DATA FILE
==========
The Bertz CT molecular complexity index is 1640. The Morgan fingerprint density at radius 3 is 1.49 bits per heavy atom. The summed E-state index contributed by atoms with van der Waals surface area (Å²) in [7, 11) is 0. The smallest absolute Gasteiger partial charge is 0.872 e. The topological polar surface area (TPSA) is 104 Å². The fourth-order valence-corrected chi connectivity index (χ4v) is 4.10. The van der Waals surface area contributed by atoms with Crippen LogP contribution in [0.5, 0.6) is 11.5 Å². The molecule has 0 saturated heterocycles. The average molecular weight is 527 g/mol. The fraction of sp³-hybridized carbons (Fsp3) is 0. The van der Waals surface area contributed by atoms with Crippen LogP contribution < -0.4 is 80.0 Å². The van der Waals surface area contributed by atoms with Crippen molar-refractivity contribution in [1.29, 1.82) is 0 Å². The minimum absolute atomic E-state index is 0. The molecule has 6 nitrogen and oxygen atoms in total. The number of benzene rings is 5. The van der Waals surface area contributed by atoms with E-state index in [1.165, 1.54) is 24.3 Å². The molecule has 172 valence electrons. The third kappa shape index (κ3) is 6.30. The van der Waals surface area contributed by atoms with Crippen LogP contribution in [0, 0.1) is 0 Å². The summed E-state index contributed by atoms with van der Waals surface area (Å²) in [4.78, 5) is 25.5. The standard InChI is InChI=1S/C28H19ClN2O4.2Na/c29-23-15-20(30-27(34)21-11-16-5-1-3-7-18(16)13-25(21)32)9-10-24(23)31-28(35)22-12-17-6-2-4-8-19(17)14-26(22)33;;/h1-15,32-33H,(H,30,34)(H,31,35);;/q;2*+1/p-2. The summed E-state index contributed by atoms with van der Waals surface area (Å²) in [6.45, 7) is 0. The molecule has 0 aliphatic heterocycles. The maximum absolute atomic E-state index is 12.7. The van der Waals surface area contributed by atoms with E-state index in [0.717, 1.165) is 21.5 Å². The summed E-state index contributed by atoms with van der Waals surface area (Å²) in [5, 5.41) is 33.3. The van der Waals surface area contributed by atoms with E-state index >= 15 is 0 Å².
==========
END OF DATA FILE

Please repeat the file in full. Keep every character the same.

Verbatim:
The Bertz CT molecular complexity index is 1640. The Morgan fingerprint density at radius 3 is 1.49 bits per heavy atom. The summed E-state index contributed by atoms with van der Waals surface area (Å²) in [7, 11) is 0. The smallest absolute Gasteiger partial charge is 0.872 e. The topological polar surface area (TPSA) is 104 Å². The fourth-order valence-corrected chi connectivity index (χ4v) is 4.10. The van der Waals surface area contributed by atoms with Crippen LogP contribution in [0.5, 0.6) is 11.5 Å². The molecule has 0 saturated heterocycles. The average molecular weight is 527 g/mol. The fraction of sp³-hybridized carbons (Fsp3) is 0. The van der Waals surface area contributed by atoms with Crippen LogP contribution < -0.4 is 80.0 Å². The van der Waals surface area contributed by atoms with Crippen molar-refractivity contribution in [1.29, 1.82) is 0 Å². The minimum absolute atomic E-state index is 0. The molecule has 6 nitrogen and oxygen atoms in total. The number of benzene rings is 5. The van der Waals surface area contributed by atoms with E-state index in [1.165, 1.54) is 24.3 Å². The molecule has 172 valence electrons. The third kappa shape index (κ3) is 6.30. The van der Waals surface area contributed by atoms with Crippen LogP contribution in [0, 0.1) is 0 Å². The summed E-state index contributed by atoms with van der Waals surface area (Å²) in [4.78, 5) is 25.5. The standard InChI is InChI=1S/C28H19ClN2O4.2Na/c29-23-15-20(30-27(34)21-11-16-5-1-3-7-18(16)13-25(21)32)9-10-24(23)31-28(35)22-12-17-6-2-4-8-19(17)14-26(22)33;;/h1-15,32-33H,(H,30,34)(H,31,35);;/q;2*+1/p-2. The summed E-state index contributed by atoms with van der Waals surface area (Å²) in [6.45, 7) is 0. The molecule has 0 aliphatic heterocycles. The maximum absolute atomic E-state index is 12.7. The van der Waals surface area contributed by atoms with E-state index in [0.717, 1.165) is 21.5 Å². The summed E-state index contributed by atoms with van der Waals surface area (Å²) in [5, 5.41) is 33.3. The van der Waals surface area contributed by atoms with E-state index >= 15 is 0 Å².